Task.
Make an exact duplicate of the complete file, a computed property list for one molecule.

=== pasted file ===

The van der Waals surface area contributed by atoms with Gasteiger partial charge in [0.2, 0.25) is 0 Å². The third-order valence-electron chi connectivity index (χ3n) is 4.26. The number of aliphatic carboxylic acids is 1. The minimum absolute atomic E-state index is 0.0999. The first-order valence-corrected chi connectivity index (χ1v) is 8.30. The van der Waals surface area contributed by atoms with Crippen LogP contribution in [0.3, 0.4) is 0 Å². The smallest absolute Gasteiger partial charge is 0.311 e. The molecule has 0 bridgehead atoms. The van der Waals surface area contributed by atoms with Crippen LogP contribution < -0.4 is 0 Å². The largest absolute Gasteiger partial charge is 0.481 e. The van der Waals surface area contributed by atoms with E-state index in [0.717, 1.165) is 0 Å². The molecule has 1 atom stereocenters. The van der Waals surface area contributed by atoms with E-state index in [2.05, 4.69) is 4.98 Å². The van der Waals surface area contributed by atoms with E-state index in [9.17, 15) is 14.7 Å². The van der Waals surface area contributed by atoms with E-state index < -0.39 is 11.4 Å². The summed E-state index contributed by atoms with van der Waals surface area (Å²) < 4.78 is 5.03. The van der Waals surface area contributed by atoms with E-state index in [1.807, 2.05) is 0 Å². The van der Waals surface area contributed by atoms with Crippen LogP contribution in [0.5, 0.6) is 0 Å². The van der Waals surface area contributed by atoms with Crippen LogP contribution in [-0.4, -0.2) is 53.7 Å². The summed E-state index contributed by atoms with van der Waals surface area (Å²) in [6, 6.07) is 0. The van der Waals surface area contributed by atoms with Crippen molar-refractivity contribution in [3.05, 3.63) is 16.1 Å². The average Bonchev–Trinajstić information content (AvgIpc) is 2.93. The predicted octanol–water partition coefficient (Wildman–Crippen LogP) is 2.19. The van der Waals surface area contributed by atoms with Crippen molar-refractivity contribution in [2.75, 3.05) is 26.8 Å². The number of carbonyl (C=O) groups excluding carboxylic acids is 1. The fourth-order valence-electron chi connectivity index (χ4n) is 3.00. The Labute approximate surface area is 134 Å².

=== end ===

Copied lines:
The van der Waals surface area contributed by atoms with Gasteiger partial charge in [0.2, 0.25) is 0 Å². The third-order valence-electron chi connectivity index (χ3n) is 4.26. The number of aliphatic carboxylic acids is 1. The minimum absolute atomic E-state index is 0.0999. The first-order valence-corrected chi connectivity index (χ1v) is 8.30. The van der Waals surface area contributed by atoms with Crippen LogP contribution in [0.3, 0.4) is 0 Å². The smallest absolute Gasteiger partial charge is 0.311 e. The molecule has 0 bridgehead atoms. The van der Waals surface area contributed by atoms with Crippen LogP contribution < -0.4 is 0 Å². The largest absolute Gasteiger partial charge is 0.481 e. The van der Waals surface area contributed by atoms with E-state index in [0.717, 1.165) is 0 Å². The molecule has 1 atom stereocenters. The van der Waals surface area contributed by atoms with E-state index in [2.05, 4.69) is 4.98 Å². The van der Waals surface area contributed by atoms with E-state index in [9.17, 15) is 14.7 Å². The van der Waals surface area contributed by atoms with E-state index < -0.39 is 11.4 Å². The summed E-state index contributed by atoms with van der Waals surface area (Å²) < 4.78 is 5.03. The van der Waals surface area contributed by atoms with E-state index in [1.807, 2.05) is 0 Å². The van der Waals surface area contributed by atoms with Crippen LogP contribution in [0.5, 0.6) is 0 Å². The van der Waals surface area contributed by atoms with Crippen LogP contribution in [-0.4, -0.2) is 53.7 Å². The summed E-state index contributed by atoms with van der Waals surface area (Å²) in [6, 6.07) is 0. The van der Waals surface area contributed by atoms with Crippen molar-refractivity contribution in [3.05, 3.63) is 16.1 Å². The average Bonchev–Trinajstić information content (AvgIpc) is 2.93. The predicted octanol–water partition coefficient (Wildman–Crippen LogP) is 2.19. The van der Waals surface area contributed by atoms with Crippen molar-refractivity contribution in [2.75, 3.05) is 26.8 Å². The number of carbonyl (C=O) groups excluding carboxylic acids is 1. The fourth-order valence-electron chi connectivity index (χ4n) is 3.00. The Labute approximate surface area is 134 Å².